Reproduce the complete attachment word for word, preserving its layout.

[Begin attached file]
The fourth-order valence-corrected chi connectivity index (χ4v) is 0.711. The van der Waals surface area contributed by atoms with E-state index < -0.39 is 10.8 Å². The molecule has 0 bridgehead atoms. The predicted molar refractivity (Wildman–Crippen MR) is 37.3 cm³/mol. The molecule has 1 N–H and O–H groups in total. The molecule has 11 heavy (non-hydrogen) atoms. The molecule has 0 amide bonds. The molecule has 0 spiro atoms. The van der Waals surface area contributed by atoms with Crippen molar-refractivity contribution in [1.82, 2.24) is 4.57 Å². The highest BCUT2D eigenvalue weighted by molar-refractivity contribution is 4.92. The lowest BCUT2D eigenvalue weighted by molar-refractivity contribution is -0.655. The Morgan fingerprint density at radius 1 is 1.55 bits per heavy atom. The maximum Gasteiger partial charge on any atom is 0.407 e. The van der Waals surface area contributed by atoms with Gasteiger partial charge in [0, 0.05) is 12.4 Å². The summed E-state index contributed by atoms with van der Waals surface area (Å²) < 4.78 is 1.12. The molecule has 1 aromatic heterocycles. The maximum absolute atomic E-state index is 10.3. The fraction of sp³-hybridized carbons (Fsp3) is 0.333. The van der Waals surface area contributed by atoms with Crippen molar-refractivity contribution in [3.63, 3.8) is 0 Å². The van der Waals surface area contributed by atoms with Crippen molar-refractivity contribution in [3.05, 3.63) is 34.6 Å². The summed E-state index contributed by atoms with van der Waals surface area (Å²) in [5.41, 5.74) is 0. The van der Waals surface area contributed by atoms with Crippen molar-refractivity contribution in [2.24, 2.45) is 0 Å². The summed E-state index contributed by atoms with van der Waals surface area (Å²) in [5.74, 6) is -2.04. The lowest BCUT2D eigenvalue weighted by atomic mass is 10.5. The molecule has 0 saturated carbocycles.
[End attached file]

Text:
The fourth-order valence-corrected chi connectivity index (χ4v) is 0.711. The van der Waals surface area contributed by atoms with E-state index < -0.39 is 10.8 Å². The molecule has 0 bridgehead atoms. The predicted molar refractivity (Wildman–Crippen MR) is 37.3 cm³/mol. The molecule has 1 N–H and O–H groups in total. The molecule has 11 heavy (non-hydrogen) atoms. The molecule has 0 amide bonds. The molecule has 0 spiro atoms. The van der Waals surface area contributed by atoms with Crippen molar-refractivity contribution in [1.82, 2.24) is 4.57 Å². The highest BCUT2D eigenvalue weighted by molar-refractivity contribution is 4.92. The lowest BCUT2D eigenvalue weighted by molar-refractivity contribution is -0.655. The Morgan fingerprint density at radius 1 is 1.55 bits per heavy atom. The maximum Gasteiger partial charge on any atom is 0.407 e. The van der Waals surface area contributed by atoms with Gasteiger partial charge in [0, 0.05) is 12.4 Å². The summed E-state index contributed by atoms with van der Waals surface area (Å²) < 4.78 is 1.12. The molecule has 1 aromatic heterocycles. The maximum absolute atomic E-state index is 10.3. The fraction of sp³-hybridized carbons (Fsp3) is 0.333. The van der Waals surface area contributed by atoms with Crippen molar-refractivity contribution in [3.63, 3.8) is 0 Å². The van der Waals surface area contributed by atoms with Crippen molar-refractivity contribution in [3.05, 3.63) is 34.6 Å². The summed E-state index contributed by atoms with van der Waals surface area (Å²) in [5.41, 5.74) is 0. The van der Waals surface area contributed by atoms with Crippen molar-refractivity contribution in [2.24, 2.45) is 0 Å². The summed E-state index contributed by atoms with van der Waals surface area (Å²) in [5.74, 6) is -2.04. The lowest BCUT2D eigenvalue weighted by atomic mass is 10.5. The molecule has 0 saturated carbocycles.